On September 3, 2020, ROSCOSMOS held the first online conference on international space law. The Conference was dedicated to the international exchange of views on legal aspects of the exploration, production, and use of outer space resources. This blog article summarizes those views.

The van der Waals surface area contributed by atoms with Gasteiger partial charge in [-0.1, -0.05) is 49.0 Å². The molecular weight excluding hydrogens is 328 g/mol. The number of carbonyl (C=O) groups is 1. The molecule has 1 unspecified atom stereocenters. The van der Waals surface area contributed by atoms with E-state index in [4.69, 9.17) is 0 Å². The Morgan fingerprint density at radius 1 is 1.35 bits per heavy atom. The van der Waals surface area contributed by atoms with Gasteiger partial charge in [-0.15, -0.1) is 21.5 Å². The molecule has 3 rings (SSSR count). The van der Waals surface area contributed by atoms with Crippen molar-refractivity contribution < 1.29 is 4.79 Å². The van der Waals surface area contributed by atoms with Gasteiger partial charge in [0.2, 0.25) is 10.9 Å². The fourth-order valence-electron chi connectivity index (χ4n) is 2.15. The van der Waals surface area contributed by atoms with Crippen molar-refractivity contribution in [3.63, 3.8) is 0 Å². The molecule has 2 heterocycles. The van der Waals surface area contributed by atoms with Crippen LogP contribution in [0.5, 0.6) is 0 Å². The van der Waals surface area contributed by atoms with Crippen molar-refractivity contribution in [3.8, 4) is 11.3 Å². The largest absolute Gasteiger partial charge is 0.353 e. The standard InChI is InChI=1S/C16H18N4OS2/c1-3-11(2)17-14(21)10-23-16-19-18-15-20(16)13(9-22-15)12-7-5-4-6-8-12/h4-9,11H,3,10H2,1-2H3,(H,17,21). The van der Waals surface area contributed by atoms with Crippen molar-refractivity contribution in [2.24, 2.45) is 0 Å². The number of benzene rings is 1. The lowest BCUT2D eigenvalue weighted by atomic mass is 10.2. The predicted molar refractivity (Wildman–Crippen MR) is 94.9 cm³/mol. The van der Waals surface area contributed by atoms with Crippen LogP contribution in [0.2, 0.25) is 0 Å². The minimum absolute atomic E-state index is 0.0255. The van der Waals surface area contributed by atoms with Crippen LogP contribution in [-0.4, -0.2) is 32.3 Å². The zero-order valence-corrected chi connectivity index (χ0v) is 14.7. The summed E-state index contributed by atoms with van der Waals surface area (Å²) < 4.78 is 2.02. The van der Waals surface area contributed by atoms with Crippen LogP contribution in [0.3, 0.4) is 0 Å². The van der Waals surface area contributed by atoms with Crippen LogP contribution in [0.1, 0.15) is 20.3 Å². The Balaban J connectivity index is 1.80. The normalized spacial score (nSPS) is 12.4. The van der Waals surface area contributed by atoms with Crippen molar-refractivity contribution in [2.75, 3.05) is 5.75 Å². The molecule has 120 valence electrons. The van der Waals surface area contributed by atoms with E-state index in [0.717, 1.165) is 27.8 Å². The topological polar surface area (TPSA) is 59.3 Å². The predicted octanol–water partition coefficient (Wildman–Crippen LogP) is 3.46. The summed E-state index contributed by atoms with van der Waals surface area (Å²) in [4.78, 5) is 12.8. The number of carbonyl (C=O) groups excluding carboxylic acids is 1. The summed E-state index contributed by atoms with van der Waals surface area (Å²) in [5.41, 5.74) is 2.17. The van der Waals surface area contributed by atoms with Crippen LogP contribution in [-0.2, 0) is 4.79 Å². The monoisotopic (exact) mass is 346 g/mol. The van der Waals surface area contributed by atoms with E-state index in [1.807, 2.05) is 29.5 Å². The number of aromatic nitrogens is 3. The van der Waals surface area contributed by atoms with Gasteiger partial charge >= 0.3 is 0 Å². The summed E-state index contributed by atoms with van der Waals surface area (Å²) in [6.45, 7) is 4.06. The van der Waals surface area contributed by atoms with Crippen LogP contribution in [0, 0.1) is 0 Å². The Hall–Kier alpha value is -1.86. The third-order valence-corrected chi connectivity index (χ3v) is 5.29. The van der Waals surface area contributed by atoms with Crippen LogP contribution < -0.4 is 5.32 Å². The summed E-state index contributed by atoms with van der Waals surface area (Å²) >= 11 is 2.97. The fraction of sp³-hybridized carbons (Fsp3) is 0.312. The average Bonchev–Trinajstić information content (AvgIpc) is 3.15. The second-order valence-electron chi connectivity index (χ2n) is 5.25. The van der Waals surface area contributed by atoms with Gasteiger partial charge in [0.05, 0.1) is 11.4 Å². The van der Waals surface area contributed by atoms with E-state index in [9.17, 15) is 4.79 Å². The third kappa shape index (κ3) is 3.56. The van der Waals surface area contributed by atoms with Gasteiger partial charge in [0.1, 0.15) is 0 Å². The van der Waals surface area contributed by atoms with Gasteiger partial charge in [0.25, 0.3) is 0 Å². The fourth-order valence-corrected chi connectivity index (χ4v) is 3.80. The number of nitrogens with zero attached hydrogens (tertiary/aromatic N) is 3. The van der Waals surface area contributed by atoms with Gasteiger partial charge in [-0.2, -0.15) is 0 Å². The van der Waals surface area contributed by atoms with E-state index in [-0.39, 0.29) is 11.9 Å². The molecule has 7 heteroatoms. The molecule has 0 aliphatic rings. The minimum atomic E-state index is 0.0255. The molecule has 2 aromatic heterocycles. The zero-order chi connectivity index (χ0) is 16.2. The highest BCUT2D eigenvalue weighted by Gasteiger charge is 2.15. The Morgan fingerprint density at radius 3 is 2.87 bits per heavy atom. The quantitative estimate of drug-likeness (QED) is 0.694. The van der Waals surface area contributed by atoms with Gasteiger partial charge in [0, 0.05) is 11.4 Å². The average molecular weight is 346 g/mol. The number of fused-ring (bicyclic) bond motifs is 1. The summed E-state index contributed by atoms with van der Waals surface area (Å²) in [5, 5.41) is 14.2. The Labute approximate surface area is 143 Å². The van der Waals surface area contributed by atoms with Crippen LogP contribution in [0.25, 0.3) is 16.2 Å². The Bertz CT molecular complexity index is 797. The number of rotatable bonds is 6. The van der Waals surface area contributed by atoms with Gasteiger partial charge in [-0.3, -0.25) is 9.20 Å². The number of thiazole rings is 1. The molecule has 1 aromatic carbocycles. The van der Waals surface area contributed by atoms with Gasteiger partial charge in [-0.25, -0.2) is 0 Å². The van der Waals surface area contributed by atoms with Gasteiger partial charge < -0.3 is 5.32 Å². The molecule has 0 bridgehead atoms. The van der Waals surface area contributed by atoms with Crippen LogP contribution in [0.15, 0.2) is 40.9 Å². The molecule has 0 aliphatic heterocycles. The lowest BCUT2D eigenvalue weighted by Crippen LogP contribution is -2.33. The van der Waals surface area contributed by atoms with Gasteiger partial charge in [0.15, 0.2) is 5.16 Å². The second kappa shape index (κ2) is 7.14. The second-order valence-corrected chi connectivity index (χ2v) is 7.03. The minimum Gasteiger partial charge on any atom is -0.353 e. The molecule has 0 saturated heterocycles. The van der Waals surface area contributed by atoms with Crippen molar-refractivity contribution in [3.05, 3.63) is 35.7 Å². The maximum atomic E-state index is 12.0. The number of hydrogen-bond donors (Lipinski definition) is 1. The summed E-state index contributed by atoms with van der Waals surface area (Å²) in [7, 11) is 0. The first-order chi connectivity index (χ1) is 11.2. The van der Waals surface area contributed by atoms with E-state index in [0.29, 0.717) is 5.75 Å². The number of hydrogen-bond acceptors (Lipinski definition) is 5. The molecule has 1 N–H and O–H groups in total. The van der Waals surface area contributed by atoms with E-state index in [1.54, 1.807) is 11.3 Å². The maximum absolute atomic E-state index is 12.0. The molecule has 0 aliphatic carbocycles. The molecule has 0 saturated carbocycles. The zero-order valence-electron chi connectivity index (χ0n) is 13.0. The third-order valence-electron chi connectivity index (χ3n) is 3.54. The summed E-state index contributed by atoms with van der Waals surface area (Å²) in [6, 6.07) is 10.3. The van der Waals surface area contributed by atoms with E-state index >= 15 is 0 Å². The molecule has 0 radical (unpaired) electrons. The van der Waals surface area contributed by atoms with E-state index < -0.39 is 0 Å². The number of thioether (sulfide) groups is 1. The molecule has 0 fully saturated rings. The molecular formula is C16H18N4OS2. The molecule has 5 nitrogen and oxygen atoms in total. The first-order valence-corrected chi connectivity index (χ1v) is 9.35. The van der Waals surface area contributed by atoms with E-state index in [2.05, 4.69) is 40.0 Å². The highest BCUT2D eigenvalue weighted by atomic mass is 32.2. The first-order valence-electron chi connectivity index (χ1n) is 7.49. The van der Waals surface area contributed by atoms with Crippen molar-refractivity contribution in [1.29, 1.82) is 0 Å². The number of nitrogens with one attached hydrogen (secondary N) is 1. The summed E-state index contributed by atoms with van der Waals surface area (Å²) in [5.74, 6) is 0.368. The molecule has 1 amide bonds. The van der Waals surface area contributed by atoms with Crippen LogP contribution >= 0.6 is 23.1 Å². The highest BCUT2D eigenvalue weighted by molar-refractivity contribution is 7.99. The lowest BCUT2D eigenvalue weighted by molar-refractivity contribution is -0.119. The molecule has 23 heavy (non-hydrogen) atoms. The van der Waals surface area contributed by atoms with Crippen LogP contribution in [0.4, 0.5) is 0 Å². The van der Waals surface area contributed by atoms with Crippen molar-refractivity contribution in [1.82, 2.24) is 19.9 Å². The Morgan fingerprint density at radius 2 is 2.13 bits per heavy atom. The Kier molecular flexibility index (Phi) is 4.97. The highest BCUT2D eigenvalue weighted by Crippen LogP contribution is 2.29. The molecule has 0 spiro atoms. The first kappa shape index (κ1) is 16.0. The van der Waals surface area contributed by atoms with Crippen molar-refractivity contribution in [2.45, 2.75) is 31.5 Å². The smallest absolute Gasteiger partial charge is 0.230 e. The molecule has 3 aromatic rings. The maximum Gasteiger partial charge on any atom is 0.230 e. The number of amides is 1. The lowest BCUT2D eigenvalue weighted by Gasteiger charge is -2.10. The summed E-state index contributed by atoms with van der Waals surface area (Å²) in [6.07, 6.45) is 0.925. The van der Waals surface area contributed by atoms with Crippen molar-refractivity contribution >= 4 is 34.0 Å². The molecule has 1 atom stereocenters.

Mr. Michael Gold, Acting Assistant Administrator for International and Inter-Agency Relations at NASA, reaffirmed the United States dedication to compliance with the Outer Space Treaty (“OST”). The U.S. will also require its international partners to reaffirm commitment to the OST, pursuant to bilateral agreements known as the Artemis Accords. Gold stated that the U.S., like many other states, has not yet joined as a party to The Moon Agreement. He further stated that additional thought and debate are required on issues relative to the sharing of resources and regimes. Gold reaffirmed that the U.S. is happy to engage in this dialogue within COPUOS. The OST, while a strong foundation, does not account for private sectors or new international regimes. The U.S. issued an executive order which emphasized the legality of the extraction and use of space resources per the OST. The executive order was also meant to provide clarity to the international community that the U.S. will fulfill their international obligations contained in the OST, the Registration Convention, and other multilateral agreements.